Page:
NY Metro Area CPA Market: Top Trends and Predictions for 2014

January 2014 - Dear Colleagues and Friends,

I have spent a fair amount of time since the beginning of the year speaking and meeting with Managing Partners, attending New York State Society of CPA meetings and reading industry publications. What I will share below are my observations on what I see as the most significant trends for 2014. As for 2015 and beyond, let's hope for the best or at least a continuing of a "better" economy.

I cannot say enough about the people aspect as they are the fuel that makes the engine run. Almost every firm I speak with wants and needs better people. At the partner level, with some specialty skills exceptions, a book of business is essential. This is, of course, tempered by covenants not to compete and liquated damages to be negotiated. Tax managers and seniors also seem to be in very high demand.

Take great care of your A and B people.
Hire staff out of college and develop them.
Take the time to find the best experienced hires possible.
Throw away the rule book about salary parity and administration if you want to attract and keep the A players.

Partner Accountability
Partners really have to pull their weight. We know that only a small percentage are good and steady new business generators and we know that there is also good value in high level technical skills. But, every partner has to be a great partner in my view. Examples would include setting a top example by achieving high realization rates, low client turnover, industry specialization, help in recruiting and otherwise promoting the firm.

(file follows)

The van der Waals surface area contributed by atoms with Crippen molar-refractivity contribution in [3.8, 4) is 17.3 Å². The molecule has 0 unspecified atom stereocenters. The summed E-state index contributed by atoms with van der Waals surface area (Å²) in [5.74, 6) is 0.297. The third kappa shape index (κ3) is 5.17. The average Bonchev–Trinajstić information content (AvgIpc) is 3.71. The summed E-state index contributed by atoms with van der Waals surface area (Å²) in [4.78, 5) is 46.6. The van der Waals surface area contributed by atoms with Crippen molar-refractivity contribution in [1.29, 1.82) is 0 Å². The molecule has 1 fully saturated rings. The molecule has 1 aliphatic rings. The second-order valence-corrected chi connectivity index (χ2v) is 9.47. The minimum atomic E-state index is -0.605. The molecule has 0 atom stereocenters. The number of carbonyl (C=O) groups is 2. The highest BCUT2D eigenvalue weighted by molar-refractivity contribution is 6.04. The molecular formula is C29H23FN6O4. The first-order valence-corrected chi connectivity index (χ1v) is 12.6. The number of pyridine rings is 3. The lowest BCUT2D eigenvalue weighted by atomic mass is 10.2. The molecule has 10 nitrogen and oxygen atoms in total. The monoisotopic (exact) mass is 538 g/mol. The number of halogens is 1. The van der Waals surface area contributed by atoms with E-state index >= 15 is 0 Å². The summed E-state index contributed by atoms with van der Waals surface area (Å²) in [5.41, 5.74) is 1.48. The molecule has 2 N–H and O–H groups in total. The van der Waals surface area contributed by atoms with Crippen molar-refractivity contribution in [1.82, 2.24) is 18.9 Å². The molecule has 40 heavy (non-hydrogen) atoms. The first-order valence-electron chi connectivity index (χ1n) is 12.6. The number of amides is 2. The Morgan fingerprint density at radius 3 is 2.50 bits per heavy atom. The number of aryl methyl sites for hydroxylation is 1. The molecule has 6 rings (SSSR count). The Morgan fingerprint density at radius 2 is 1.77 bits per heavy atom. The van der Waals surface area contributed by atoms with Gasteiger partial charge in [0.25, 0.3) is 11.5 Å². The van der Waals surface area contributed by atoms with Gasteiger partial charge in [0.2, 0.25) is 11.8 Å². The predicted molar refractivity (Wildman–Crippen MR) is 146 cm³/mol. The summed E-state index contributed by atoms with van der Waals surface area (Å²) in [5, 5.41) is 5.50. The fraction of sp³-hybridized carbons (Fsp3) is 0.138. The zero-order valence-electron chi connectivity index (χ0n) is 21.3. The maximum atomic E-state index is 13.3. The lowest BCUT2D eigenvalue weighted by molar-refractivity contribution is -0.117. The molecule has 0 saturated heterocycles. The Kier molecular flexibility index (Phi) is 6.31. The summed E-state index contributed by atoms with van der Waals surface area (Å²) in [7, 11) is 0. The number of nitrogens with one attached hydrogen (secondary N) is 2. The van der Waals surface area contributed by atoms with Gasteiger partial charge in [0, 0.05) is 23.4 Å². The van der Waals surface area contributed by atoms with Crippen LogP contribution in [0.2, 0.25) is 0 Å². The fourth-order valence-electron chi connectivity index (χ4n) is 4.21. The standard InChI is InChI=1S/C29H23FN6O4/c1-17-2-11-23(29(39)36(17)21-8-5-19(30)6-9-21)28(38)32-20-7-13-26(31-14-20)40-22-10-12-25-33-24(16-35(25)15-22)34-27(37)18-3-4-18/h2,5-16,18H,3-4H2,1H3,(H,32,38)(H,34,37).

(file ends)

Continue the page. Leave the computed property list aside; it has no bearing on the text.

Give the younger and any under performing partners the tools and training to improve such as how to conduct a needs analysis in new business pitching and specific techniques for increasing realization.
Be aware of the normal tension between more junior vs senior partners regarding compensation, equity and firm direction and take actions to minimize good people leaving.

New Partner Development
Almost all of the managing and senior partners I know are in their late 50's or early 60's (i.e., young, like me!) There are younger partner groups and high potential managers in the wings, but, in most cases, there is not a clear cut future leader like the current one. I don't see great immediate cause for worry because there is usually a very strong senior partner group who can steer the ship given a disability or death of the Managing Partner, but there needs to be a concerted plan for a future #1 and the next one after that.

In addition to the above, I would be very remiss not to mention fee discounting, M&A trends and expansion of consulting services, but more about those another time.

If you'd like to discuss this or any other issues related to your practice or career, please don't hesitate to contact me: My direct line is (212) 490-9700. Or email me here. Absolute confidentiality always assured.

- Robert Fligel, CPA

P.S. See "Lateral Partner Forecast 2014"

Robert Fligel

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